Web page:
When you bring up the term accounting system to most English speakers, the idea that would probably immediately come to mind be some kind of manual or computerized system for tracking business transactions – which would be mostly correct, if we’re to go by most definitions.
When it comes to businesses outside the Philippines, that’s basically the only thing an accounting system does. Sometimes such a system may include basic payroll and inventory functions, but that’s mostly what an accounting system does, as far as most people are concerned.
In the local context, however, the term accounting system can be quite broad, and to a foreign observer perhaps seemingly-erroneous. Within the Philippines, the term is also applied to all types of enterprise resource planning or business management software, even if accounting may be just one of many areas such software is designed to tackle.
Why do we call ERP systems “accounting systems”?
The reason for this quirk is not quite clear. Perhaps it’s because modern enterprise resource planning (ERP) software such as SAP Business One and its competitors evolved partly from accounting software. However, this is not exactly accurate as there are also plenty of business management suites that have no roots within that type of software. Project management systems such as Atlassian JIRA may occasionally be incorrectly referred to as accounting systems on occasion.
While it’s not ordinarily a big problem if the term accounting system is used incorrectly to refer to any business software suite, it also critically sells short the real capabilities of modern enterprise resource management software.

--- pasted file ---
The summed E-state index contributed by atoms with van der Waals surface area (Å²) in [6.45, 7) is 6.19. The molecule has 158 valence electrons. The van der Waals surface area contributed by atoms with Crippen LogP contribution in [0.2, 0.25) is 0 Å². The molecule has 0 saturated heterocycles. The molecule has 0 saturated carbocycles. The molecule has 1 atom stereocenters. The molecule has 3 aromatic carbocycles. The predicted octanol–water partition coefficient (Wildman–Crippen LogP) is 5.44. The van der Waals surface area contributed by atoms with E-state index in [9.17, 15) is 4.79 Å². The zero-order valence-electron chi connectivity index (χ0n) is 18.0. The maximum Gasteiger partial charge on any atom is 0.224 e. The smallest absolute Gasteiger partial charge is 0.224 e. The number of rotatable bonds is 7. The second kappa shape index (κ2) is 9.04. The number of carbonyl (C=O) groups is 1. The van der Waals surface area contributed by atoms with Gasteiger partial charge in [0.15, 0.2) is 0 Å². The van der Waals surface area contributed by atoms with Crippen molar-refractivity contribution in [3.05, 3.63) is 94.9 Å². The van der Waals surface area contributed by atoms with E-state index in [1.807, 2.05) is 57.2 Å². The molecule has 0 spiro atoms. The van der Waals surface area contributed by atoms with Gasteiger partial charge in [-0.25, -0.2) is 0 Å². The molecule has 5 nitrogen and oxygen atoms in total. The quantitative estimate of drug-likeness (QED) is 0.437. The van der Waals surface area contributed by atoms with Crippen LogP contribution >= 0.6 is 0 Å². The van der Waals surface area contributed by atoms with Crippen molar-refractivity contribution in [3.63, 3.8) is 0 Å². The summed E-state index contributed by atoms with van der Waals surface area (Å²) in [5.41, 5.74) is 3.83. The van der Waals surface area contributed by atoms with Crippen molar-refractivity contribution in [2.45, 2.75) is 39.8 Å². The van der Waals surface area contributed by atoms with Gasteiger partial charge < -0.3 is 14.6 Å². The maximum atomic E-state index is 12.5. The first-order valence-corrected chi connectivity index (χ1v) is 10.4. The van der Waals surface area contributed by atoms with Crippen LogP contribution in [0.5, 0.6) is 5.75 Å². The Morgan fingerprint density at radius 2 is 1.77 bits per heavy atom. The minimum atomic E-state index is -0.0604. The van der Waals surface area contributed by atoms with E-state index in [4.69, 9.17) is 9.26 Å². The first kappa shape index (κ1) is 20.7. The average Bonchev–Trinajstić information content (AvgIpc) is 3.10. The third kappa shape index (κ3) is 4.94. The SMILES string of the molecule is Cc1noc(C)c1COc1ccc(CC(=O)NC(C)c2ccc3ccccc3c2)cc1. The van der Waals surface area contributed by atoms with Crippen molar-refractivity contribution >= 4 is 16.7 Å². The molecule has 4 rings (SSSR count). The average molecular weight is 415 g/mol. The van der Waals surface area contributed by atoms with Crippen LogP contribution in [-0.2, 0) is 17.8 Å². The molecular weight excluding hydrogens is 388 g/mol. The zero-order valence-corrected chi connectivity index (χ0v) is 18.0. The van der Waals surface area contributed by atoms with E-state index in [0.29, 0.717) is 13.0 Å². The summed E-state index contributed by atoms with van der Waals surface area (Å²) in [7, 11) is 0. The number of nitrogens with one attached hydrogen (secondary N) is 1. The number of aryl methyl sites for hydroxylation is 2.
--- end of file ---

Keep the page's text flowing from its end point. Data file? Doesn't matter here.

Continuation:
Modern ERP systems do more than accounting
Systems such as SAP Business One are able to perform multiple functions in different areas of business beyond just accounting. If you go with an integrated and correctly-implemented system, this affords your business capabilities that would be unthinkable with older systems.
The speed at which you can get updated information is perhaps the biggest benefit. This means that your business’s financial status can be monitored close to real-time, rather than in a week or at the end of the day that’s typical with manual or Excel-based accounting systems.
This speed and interconnectivity also offer some other benefits. Your point-of-sale system can be used to update your books as transactions happen. This data can be used to update your inventory in real-time as well, keeping you from having to store an excessive number of items at a location. You can also use this data to automatically order new stock when preset conditions (such as low inventory quantities) are present.
Other aspects of an updated system are not immediately obvious. You can link up payrolls with your employee logs so that over time, tardiness, holiday pay, deductions, and other important items are automatically accounted for, making human error far less likely. Your manufacturing and project management flow could also be integrated so that some routine actions are automatically done when certain conditions are met. When implemented properly, the labor and time savings – and possibilities – are truly endless.
It’s clear that accounting systems in the Philippine context do so much more than help you log your transactions. If you run a small business, it’s well worth investigating what holistic ERP suites such as SAP Business One are able to do for your business.